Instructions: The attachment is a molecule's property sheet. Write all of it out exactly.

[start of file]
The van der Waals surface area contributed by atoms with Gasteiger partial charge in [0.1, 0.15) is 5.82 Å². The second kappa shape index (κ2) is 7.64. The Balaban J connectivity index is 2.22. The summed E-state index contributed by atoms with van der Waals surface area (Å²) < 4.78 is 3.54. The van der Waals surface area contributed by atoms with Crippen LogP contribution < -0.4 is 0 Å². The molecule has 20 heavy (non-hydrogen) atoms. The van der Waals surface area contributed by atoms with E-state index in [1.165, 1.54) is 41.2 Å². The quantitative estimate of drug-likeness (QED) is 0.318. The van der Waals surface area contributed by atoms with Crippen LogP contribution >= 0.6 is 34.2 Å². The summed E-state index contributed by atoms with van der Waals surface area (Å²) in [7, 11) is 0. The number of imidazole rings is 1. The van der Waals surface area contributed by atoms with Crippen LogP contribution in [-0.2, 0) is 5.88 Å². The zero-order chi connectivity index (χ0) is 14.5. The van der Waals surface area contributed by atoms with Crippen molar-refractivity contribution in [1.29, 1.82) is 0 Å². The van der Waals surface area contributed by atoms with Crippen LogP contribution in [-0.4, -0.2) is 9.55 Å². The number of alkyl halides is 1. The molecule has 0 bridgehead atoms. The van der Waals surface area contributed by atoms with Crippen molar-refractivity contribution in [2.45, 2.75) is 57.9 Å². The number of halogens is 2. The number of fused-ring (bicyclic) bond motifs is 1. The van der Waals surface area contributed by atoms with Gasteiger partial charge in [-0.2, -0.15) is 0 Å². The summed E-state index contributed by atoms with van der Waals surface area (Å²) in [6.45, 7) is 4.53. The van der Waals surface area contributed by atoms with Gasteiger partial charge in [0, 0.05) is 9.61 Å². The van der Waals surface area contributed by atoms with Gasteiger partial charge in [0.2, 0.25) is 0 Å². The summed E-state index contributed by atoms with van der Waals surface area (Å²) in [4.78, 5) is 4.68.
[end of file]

The van der Waals surface area contributed by atoms with Gasteiger partial charge in [0.1, 0.15) is 5.82 Å². The second kappa shape index (κ2) is 7.64. The Balaban J connectivity index is 2.22. The summed E-state index contributed by atoms with van der Waals surface area (Å²) < 4.78 is 3.54. The van der Waals surface area contributed by atoms with Crippen LogP contribution < -0.4 is 0 Å². The molecule has 20 heavy (non-hydrogen) atoms. The van der Waals surface area contributed by atoms with E-state index in [1.165, 1.54) is 41.2 Å². The quantitative estimate of drug-likeness (QED) is 0.318. The van der Waals surface area contributed by atoms with Crippen LogP contribution >= 0.6 is 34.2 Å². The summed E-state index contributed by atoms with van der Waals surface area (Å²) in [7, 11) is 0. The number of imidazole rings is 1. The van der Waals surface area contributed by atoms with Crippen LogP contribution in [-0.2, 0) is 5.88 Å². The zero-order chi connectivity index (χ0) is 14.5. The van der Waals surface area contributed by atoms with Crippen molar-refractivity contribution in [1.29, 1.82) is 0 Å². The van der Waals surface area contributed by atoms with Crippen LogP contribution in [-0.4, -0.2) is 9.55 Å². The number of alkyl halides is 1. The molecule has 0 bridgehead atoms. The van der Waals surface area contributed by atoms with Crippen molar-refractivity contribution in [2.45, 2.75) is 57.9 Å². The number of halogens is 2. The number of fused-ring (bicyclic) bond motifs is 1. The van der Waals surface area contributed by atoms with Gasteiger partial charge in [-0.2, -0.15) is 0 Å². The summed E-state index contributed by atoms with van der Waals surface area (Å²) in [6.45, 7) is 4.53. The van der Waals surface area contributed by atoms with Gasteiger partial charge in [0, 0.05) is 9.61 Å². The van der Waals surface area contributed by atoms with Gasteiger partial charge in [0.2, 0.25) is 0 Å². The summed E-state index contributed by atoms with van der Waals surface area (Å²) in [4.78, 5) is 4.68.